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Editor's Note

Definitely Not Business as Usual in Bridal



Definitely Not Business as Usual in Bridal

AS THE BRIDAL BUSINESS EVOLVES, innovative retailers can still find success.

The bridal business isn’t what it used to be — and that may be the understatement of the year.

Online competition has made it difficult to make a profit selling diamonds. Millennial shoppers continue to confound retailers. Custom design is booming like never before. Colored gemstones are growing in popularity as additions or even alternatives to diamonds. Perhaps least of all — but not insignificant — the popularity of the princess cut continues to drop dramatically in favor of oval and cushion shapes.

Yep, the engagement and wedding ring business has a few things going on.

As always, we’re here to help. Each and every one of those topics is addressed in this issue. Check out “The Real Deal” to see how your fellow retailers handle difficult situations with online diamond competition (and we’re not done with this topic … keep your eyes peeled for more in 2018). Our lead story, a special edition of “Customer Types,” explains the motivations of a variety of today’s wedding buyers, including millennials, Gen X and LGBTQ clients. Columnist Shane Decker describes how to sell to today’s bridal customer, David Geller tells you the latest on custom design, and David Brown explores how to stay profitable in your bridal sales.


But that’s not all. In New Arrivals, contributor Becky Stone curates a selection in three of today’s top bridal trends, and in Opening Lines, she introduces five innovative new bridal jewels.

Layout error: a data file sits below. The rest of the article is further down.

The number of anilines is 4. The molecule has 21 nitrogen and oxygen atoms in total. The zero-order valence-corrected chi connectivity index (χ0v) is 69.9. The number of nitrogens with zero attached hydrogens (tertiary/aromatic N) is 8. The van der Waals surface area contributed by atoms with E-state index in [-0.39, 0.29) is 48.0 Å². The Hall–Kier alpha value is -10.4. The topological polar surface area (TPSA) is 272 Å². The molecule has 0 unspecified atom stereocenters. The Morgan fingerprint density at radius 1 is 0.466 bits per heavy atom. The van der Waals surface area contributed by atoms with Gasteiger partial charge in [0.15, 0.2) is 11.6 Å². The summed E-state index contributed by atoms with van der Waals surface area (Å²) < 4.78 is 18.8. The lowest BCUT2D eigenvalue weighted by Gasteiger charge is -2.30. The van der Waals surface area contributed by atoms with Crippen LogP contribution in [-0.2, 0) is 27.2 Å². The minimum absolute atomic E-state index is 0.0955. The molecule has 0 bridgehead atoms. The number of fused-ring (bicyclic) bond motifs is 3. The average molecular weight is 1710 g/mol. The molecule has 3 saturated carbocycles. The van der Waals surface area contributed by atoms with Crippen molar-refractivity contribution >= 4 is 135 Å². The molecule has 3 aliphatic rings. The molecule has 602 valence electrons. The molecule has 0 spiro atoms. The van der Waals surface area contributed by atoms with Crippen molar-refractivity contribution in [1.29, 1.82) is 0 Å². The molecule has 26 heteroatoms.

And that’s just scratching the surface — read on for more trends and tips. The bridal business may be changing, but for savvy retailers willing to change with it, it can still be very profitable.

This article originally appeared in the September 2017 edition of INSTORE.

Trace Shelton is the editor-in-chief of INSTORE magazine. He can be reached at [email protected].



Wilkerson Testimonials | Sollberger’s

Going Out of Business Is an Emotional Journey. Wilkerson Is There to Make It Easier.

Jaki Cowan, the owner of Sollberger’s in Ridgeland, MS, decided the time was right to close up shop. The experience, she says, was like going into the great unknown. There were so many questions about the way to handle the store’s going-out-of-business sale. Luckily for Cowan, Wilkerson made the transition easier and managed everything, from marketing to markdowns.

“They think of everything that you don’t have the time to think of,” she says of the Wilkerson team that was assigned to manage the sale. And it was a total success, with financial goals met by Christmas with another sale month left to go.

Wilkerson even had a plan to manage things while Covid-19 restrictions were still in place. This included limiting the number of shoppers, masking and taking temperatures upon entrance. “We did everything we could to make the staff and public feel as safe as possible.”

Does she recommend Wilkerson to other retailers thinking of retiring, liquidating or selling excess merchandise? Absolutely. “If you are considering going out of business, it’s obviously an emotional journey. But truly rest assured that you’re in good hands with Wilkerson.”

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